29 Jul 2019

Inventory Replenishment Management Key Concepts

2019-07-29T08:03:32-04:00July 29th, 2019|Categories: Inventory Management, Lead Time Reduction, Lean Manufacturing, Supply Chain|

One of the most perplexing hurdles to properly implementing Kanban is the array of seemingly complex decisions and calculations that must be conducted in order to ensure your Kanban initiative is lean, effective, and nimble. It’s good to step back see the big picture...

1 Jul 2019

Kanban Deployment Part 6/6 – Break-a-Bin Card Deployment

2019-07-01T10:05:56-04:00July 1st, 2019|Categories: Inventory Management, Lead Time Reduction, Lean Manufacturing, Supply Chain|

This is part 6 of a 6-part step-by-step series on kanban deployment. This article covers specifics of properly deploying kanban cards for inventory items with Break-a-Bin (BaB) replenishment triggering.

Break-a-Bin (BaB) Cards
Deploying the cards for Break-a-Bin (BaB) systems is far easier than it is for Empty-a-Bin (EaB) systems. The main reason for this is that one BaB card always represents a full Kanban Order Quantity (KOQ). For example, if the KOQ is four boxes of 50 items, then every single BaB card will represent 200 items.

To deploy BaB cards, start by sorting your on-hand items into separate quantities equal to the KOQ. Next, pair a kanban card with each full KOQ. If any items remain in an amount less than a full KOQ, these leftover items will not be paired with a card. Finally, just as with EaB, all unassigned BaB cards are scanned and placed on the kanban card to await arrival of the orders they triggered.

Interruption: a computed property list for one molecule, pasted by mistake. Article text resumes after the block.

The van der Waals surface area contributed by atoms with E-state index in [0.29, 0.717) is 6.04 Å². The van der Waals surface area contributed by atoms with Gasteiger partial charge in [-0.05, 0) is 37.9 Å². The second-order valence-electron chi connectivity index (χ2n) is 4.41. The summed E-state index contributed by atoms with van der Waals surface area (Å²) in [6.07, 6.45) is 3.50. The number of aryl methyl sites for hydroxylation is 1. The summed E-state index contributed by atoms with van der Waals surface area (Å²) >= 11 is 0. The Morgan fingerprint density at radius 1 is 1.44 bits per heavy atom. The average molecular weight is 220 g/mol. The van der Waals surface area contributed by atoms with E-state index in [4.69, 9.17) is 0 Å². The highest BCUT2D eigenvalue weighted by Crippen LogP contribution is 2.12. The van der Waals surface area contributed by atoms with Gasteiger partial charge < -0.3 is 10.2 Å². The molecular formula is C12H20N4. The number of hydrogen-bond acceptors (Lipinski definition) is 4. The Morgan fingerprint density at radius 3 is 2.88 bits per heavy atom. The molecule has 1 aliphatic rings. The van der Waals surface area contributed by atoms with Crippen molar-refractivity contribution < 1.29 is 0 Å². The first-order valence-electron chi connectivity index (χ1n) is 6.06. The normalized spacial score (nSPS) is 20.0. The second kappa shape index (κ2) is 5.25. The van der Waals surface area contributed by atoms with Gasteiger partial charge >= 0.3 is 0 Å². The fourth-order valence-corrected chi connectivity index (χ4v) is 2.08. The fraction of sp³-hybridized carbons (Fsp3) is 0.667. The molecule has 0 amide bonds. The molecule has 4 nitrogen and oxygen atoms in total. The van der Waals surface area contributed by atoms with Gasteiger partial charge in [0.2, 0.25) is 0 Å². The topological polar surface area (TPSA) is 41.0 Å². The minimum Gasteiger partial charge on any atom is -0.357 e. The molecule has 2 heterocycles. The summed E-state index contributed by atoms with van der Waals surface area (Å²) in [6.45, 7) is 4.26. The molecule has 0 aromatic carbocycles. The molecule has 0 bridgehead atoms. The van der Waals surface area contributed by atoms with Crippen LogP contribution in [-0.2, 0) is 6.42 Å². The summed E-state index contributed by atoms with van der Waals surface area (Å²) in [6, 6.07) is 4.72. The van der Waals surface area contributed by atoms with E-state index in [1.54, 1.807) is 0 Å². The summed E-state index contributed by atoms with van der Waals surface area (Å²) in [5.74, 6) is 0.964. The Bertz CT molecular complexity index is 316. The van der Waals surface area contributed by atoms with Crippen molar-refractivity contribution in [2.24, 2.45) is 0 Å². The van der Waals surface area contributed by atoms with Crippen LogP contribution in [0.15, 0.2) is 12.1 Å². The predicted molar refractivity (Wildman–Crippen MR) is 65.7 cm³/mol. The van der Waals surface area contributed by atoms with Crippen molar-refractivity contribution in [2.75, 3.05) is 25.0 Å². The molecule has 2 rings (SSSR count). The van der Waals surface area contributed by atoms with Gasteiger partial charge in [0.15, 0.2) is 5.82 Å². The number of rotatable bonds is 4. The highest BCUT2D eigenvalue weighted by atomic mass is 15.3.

Deploying BaB Kanban Cards with Excess Inventory
As with EaB, excess inventory must be given special attention including but not limited to kanban audits, temporary procedures or special exceptions.

For example, typically, BaB cards trigger new orders every time a full KOQ-sized bin of items is opened or “broken”. However, there is an important exception. When you have excess inventory (such as is often the case when first deploying Kanban), a new order should NOT be processed normally for replenishment by the supplier. Instead, items should be replenished from excess inventory until […]

24 Jun 2019

Kanban Deployment Part 5/6 – Empty-a-Bin Card Deployment

2019-06-16T11:50:03-04:00June 24th, 2019|Categories: Inventory Management, Lead Time Reduction, Lean Manufacturing, Supply Chain|

This is part 5 of a 6-part step-by-step series on kanban deployment. This article covers specifics of properly deploying kanban cards for inventory items with Empty-a-Bin (EaB) replenishment triggering.

Empty-a-Bin (EaB) Cards